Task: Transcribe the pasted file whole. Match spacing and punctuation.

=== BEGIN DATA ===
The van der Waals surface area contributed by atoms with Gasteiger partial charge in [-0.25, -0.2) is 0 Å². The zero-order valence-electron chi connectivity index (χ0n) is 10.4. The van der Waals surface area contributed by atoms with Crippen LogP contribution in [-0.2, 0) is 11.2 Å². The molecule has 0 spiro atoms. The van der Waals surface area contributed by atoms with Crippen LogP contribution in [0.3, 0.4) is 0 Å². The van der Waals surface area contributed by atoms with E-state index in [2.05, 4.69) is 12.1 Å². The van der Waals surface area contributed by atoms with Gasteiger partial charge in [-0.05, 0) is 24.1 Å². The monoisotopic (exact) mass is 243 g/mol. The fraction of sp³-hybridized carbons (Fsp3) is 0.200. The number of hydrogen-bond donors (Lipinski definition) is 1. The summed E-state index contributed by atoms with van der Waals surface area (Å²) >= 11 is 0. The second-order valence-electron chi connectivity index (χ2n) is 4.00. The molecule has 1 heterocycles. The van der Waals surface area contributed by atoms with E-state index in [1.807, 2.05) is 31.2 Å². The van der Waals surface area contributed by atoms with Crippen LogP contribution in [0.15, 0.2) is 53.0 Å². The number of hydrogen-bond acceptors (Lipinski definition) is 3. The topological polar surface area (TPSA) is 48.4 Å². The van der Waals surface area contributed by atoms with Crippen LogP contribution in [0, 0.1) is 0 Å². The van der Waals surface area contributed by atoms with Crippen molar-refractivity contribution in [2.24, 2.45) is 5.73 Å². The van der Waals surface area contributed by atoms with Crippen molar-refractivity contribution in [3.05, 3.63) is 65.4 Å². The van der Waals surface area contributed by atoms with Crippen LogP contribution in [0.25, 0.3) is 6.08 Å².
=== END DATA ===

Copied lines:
The van der Waals surface area contributed by atoms with Gasteiger partial charge in [-0.25, -0.2) is 0 Å². The zero-order valence-electron chi connectivity index (χ0n) is 10.4. The van der Waals surface area contributed by atoms with Crippen LogP contribution in [-0.2, 0) is 11.2 Å². The molecule has 0 spiro atoms. The van der Waals surface area contributed by atoms with Crippen LogP contribution in [0.3, 0.4) is 0 Å². The van der Waals surface area contributed by atoms with E-state index in [2.05, 4.69) is 12.1 Å². The van der Waals surface area contributed by atoms with Gasteiger partial charge in [-0.05, 0) is 24.1 Å². The monoisotopic (exact) mass is 243 g/mol. The fraction of sp³-hybridized carbons (Fsp3) is 0.200. The number of hydrogen-bond donors (Lipinski definition) is 1. The summed E-state index contributed by atoms with van der Waals surface area (Å²) >= 11 is 0. The second-order valence-electron chi connectivity index (χ2n) is 4.00. The molecule has 1 heterocycles. The van der Waals surface area contributed by atoms with E-state index in [1.807, 2.05) is 31.2 Å². The van der Waals surface area contributed by atoms with Crippen LogP contribution in [0.15, 0.2) is 53.0 Å². The number of hydrogen-bond acceptors (Lipinski definition) is 3. The topological polar surface area (TPSA) is 48.4 Å². The van der Waals surface area contributed by atoms with Crippen LogP contribution in [0, 0.1) is 0 Å². The van der Waals surface area contributed by atoms with Crippen molar-refractivity contribution in [2.24, 2.45) is 5.73 Å². The van der Waals surface area contributed by atoms with Crippen molar-refractivity contribution in [3.05, 3.63) is 65.4 Å². The van der Waals surface area contributed by atoms with Crippen LogP contribution in [0.25, 0.3) is 6.08 Å².